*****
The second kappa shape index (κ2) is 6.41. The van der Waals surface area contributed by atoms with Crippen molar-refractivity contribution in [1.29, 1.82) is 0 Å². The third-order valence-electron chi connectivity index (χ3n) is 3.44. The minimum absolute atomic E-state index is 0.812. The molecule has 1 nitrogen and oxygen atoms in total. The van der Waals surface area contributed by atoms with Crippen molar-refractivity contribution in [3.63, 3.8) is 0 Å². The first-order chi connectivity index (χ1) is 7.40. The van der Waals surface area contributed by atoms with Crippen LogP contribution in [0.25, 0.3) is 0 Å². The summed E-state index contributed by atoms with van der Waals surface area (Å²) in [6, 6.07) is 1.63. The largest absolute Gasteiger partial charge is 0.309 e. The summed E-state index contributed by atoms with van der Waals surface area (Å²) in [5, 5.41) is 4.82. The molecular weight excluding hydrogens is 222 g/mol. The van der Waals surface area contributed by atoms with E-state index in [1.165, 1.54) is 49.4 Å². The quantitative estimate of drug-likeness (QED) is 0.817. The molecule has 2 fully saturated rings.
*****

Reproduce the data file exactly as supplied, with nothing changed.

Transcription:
The second kappa shape index (κ2) is 6.41. The van der Waals surface area contributed by atoms with Crippen molar-refractivity contribution in [1.29, 1.82) is 0 Å². The third-order valence-electron chi connectivity index (χ3n) is 3.44. The minimum absolute atomic E-state index is 0.812. The molecule has 1 nitrogen and oxygen atoms in total. The van der Waals surface area contributed by atoms with Crippen molar-refractivity contribution in [3.63, 3.8) is 0 Å². The first-order chi connectivity index (χ1) is 7.40. The van der Waals surface area contributed by atoms with Crippen LogP contribution in [0.25, 0.3) is 0 Å². The summed E-state index contributed by atoms with van der Waals surface area (Å²) in [6, 6.07) is 1.63. The largest absolute Gasteiger partial charge is 0.309 e. The summed E-state index contributed by atoms with van der Waals surface area (Å²) in [5, 5.41) is 4.82. The molecular weight excluding hydrogens is 222 g/mol. The van der Waals surface area contributed by atoms with E-state index in [1.165, 1.54) is 49.4 Å². The quantitative estimate of drug-likeness (QED) is 0.817. The molecule has 2 fully saturated rings.